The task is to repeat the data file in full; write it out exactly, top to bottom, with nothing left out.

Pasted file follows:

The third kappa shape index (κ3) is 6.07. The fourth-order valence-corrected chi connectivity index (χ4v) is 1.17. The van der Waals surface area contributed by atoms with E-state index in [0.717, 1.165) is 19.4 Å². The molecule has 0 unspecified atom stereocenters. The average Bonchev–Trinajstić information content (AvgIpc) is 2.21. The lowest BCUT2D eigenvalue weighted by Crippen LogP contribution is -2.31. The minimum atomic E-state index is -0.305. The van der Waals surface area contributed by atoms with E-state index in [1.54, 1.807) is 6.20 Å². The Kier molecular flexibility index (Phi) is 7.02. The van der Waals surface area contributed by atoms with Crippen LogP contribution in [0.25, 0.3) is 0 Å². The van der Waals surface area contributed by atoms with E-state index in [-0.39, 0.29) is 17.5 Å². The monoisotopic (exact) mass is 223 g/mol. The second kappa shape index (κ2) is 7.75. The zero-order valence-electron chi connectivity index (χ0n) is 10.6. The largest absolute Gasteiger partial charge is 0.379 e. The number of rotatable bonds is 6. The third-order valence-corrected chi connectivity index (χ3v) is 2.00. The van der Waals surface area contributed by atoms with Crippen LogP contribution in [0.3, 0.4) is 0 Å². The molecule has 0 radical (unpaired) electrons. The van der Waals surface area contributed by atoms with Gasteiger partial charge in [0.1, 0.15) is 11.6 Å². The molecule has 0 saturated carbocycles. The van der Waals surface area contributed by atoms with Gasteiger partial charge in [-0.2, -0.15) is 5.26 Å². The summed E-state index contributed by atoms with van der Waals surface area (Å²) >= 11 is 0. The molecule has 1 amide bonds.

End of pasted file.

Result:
The third kappa shape index (κ3) is 6.07. The fourth-order valence-corrected chi connectivity index (χ4v) is 1.17. The van der Waals surface area contributed by atoms with E-state index in [0.717, 1.165) is 19.4 Å². The molecule has 0 unspecified atom stereocenters. The average Bonchev–Trinajstić information content (AvgIpc) is 2.21. The lowest BCUT2D eigenvalue weighted by Crippen LogP contribution is -2.31. The minimum atomic E-state index is -0.305. The van der Waals surface area contributed by atoms with E-state index in [1.54, 1.807) is 6.20 Å². The Kier molecular flexibility index (Phi) is 7.02. The van der Waals surface area contributed by atoms with Crippen LogP contribution in [0.25, 0.3) is 0 Å². The van der Waals surface area contributed by atoms with E-state index in [-0.39, 0.29) is 17.5 Å². The monoisotopic (exact) mass is 223 g/mol. The second kappa shape index (κ2) is 7.75. The zero-order valence-electron chi connectivity index (χ0n) is 10.6. The largest absolute Gasteiger partial charge is 0.379 e. The number of rotatable bonds is 6. The third-order valence-corrected chi connectivity index (χ3v) is 2.00. The van der Waals surface area contributed by atoms with Crippen LogP contribution in [0.3, 0.4) is 0 Å². The molecule has 0 radical (unpaired) electrons. The van der Waals surface area contributed by atoms with Gasteiger partial charge in [0.1, 0.15) is 11.6 Å². The molecule has 0 saturated carbocycles. The van der Waals surface area contributed by atoms with Gasteiger partial charge in [-0.2, -0.15) is 5.26 Å². The summed E-state index contributed by atoms with van der Waals surface area (Å²) >= 11 is 0. The molecule has 1 amide bonds.